<Nistur> I'm not sure whether gamedev in general, but programming specifically. My course (I graduated 2010) had a lot of theory, and maths... the courses I'm seeing graduates come through from now, basically just use Unity from day 1, and they are just shovelling people through. No maths courses, no theory. Just... basically script kiddie style programming
<Nistur> copy paste from stack overflow and pray
<beneroth> oh awwee
<beneroth> not that enough such people were into gamedev even before that :D
<Nistur> so, our programming test is basically a premade 3D platformer that we send out, and ask to hook up some features, like a button that makes some platforms raise, a conveyor belt and a few other things
<beneroth> nice
<Nistur> there are pickup coins already set up, but they don't save their state. The last task is to save them in a bitfield
<Nistur> which is obviously a two part, saving them and retrieving the data
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<Nistur> the correct solution, off the top of my head is something like this for one of the parts
<Nistur> bool GetCoinCollectedState( int Index ) { return ( (1 << Index) & m_CoinBitField ) != 0; }
<beneroth> bitfields are exotic to most programmers these days, at least in business dev.
<Nistur> this question is put in to see if people understand what's going on 'under the hood'
<beneroth> beautiful
<Nistur> for a junior dev, I'd not NECESSARILY expect them to be able to answer it, and quite honestly, most of them do seem to struggle
<Nistur> which is fine, the last junior said he didn't understand but said he'd research
<Nistur> so in the interview, I'll ask him about it
<Nistur> anyway
<Nistur> this other guy, he has 2 years experience apparently... and his CV says that he's experienced in C#, C++ and C
<Nistur> so he should be able to get this relatively easily
<Nistur> his solution
<Nistur> was to convert the bit field into a string, obviously printing at base2
<Nistur> then convert the string into a char[]
<Nistur> and then index into the char[] and see if the value was '1' or '0'
<Nistur> TECHNICALLY it works
<beneroth> aye
<beneroth> that is how do you it on paper :D
<Nistur> indeed. He has an understanding of how bitfields should work
<Nistur> and, I mean this is a timed test, but it's not strictly timed, we ask that you spend about 4h on it
<Nistur> it's not like we insist it's back within the hour or anything
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<Nistur> so a quick google for 'bitfield C#' or something should have got it from a theoretical understanding to a practical one
<beneroth> T
<Nistur> and would probably have taken less time than to write code to convert to string etc :P
<beneroth> rosettacode
<Nistur> in my interviews, I've been printing out some of their solutions, and basically done a code review on them, to see how they handle criticism, and whether they look like they're taking information on board etc... but also asking them to do a code review on some awfully crafted C# code :P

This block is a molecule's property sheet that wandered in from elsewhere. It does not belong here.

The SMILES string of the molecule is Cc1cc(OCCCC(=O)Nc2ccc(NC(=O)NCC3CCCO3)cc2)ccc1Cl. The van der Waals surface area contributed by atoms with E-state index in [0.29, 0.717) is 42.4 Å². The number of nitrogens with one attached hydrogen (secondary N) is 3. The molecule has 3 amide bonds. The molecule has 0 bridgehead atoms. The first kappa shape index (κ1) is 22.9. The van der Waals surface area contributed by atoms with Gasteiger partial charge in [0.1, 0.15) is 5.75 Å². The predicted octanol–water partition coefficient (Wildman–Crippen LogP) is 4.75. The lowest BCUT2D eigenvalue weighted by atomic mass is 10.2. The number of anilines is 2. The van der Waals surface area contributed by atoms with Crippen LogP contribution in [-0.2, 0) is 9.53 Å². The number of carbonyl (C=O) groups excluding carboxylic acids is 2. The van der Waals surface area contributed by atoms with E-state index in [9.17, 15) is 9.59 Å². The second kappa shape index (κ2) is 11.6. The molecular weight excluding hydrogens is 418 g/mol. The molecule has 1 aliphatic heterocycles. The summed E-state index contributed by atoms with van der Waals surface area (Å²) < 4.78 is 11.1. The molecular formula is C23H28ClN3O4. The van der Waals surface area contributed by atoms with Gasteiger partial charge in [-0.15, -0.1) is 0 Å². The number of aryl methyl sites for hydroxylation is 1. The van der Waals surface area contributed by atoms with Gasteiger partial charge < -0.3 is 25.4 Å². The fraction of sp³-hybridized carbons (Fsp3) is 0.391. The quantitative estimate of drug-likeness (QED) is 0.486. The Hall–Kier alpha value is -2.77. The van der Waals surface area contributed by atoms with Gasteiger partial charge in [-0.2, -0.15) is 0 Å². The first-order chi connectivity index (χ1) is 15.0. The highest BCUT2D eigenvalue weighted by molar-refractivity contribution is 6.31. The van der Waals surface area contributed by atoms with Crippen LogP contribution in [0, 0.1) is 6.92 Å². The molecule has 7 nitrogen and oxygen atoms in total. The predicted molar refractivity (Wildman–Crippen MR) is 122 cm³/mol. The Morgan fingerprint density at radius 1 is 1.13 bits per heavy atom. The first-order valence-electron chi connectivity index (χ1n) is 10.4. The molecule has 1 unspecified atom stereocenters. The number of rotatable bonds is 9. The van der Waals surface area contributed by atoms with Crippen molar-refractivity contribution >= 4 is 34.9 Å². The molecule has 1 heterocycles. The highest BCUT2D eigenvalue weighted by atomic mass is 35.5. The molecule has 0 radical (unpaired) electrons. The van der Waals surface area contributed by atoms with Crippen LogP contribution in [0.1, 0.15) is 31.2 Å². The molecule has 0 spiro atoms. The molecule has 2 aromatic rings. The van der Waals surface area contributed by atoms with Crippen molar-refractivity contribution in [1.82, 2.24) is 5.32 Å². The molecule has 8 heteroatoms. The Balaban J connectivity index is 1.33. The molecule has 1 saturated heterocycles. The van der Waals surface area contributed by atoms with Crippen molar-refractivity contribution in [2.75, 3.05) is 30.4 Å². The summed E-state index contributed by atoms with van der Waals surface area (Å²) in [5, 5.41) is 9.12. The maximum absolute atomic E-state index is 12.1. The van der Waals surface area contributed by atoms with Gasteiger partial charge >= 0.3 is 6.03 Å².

<Nistur> just for fun, I may also print out some lisp and 'accidentally' ask them to review that
<Nistur> but I may get in trouble from my boss for scaring away candidates
<beneroth> good approach with the code review.
<beneroth> well one of better gamedev studios make heavy use of lisp :)
<beneroth> at least one
<Nistur> Naughty Dog?
<beneroth> aye
<Nistur> unfortunately GOAL and GOOL were never released, and as Sony now own them, they never will be
<Nistur> The Last of Us was C++ I believe, but they used scripting in Lisp... although I cannot recall what flavour
<beneroth> Common Lisp afaik
<Nistur> yeah, quite likely... I still don't know if I'd be able to use lisp in any way for my personal development if I get funding... I would like to... but I think to do that, I need to have a solid plan, with funding... the more likely thing is that I get a small amount of funding to do a prototype, which I don't think I can do in lisp of any dialect, as I'd spent most of the time doing setup
<beneroth> sounds rational
<beneroth> prototyping in (pico) lisp would be probably a good idea and a win, but if you are not fluent in it than the (time) cost might be to high to get into it in such a project
<Nistur> well, the prototype would be to prove out the workflow
<beneroth> so poc of the technology, or poc of the concept?
<Nistur> technology
<beneroth> yeah, I see.
<Nistur> even if I don't have the final tech, and lots of corners cut, I would need a 3D renderer, which I know I can write in C/C++ relatively quickly
<beneroth> what do you think of graphic engines (not game engines) like ogre?
<beneroth> asking more in general, not so much in relevance for your project
<Nistur> I haven't used OGRE in about 10 years, and when I did, it felt old and clunky
<beneroth> uh okay
<Nistur> it may have improved since then :P
<beneroth> I bought an OGRE book like 10 years ago, but never came around to actually get into it
<beneroth> I played a lot with SDL. afaik it's still a thing.
<Nistur> yeah, I believe so
<Nistur> my issue with SDL is that, kind of to do with OS level graphics architecture, SDL wants to be in charge of everything, and it's difficult to only use the bits you want
<beneroth> I understand
<beneroth> though I guess there is no standard to in-memory graphical structures (besides what the graka apis eat), is there?
<Nistur> when I did write some framework/engine stuff a long time ago, I used SDL, but I wanted to be able to have input separate from window creation... because that seemed logical to me... but nope, SDL consumes all input
<Nistur> in memory graphical structures?
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<beneroth> ah
<beneroth> I guess that stems from windows
<beneroth> (window and input not separatable)
<beneroth> I meant stuff like Surfaces. I guessed you wanted to share graphical stuff between multiple libraries or so
<beneroth> nevermind.
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<beneroth> bbl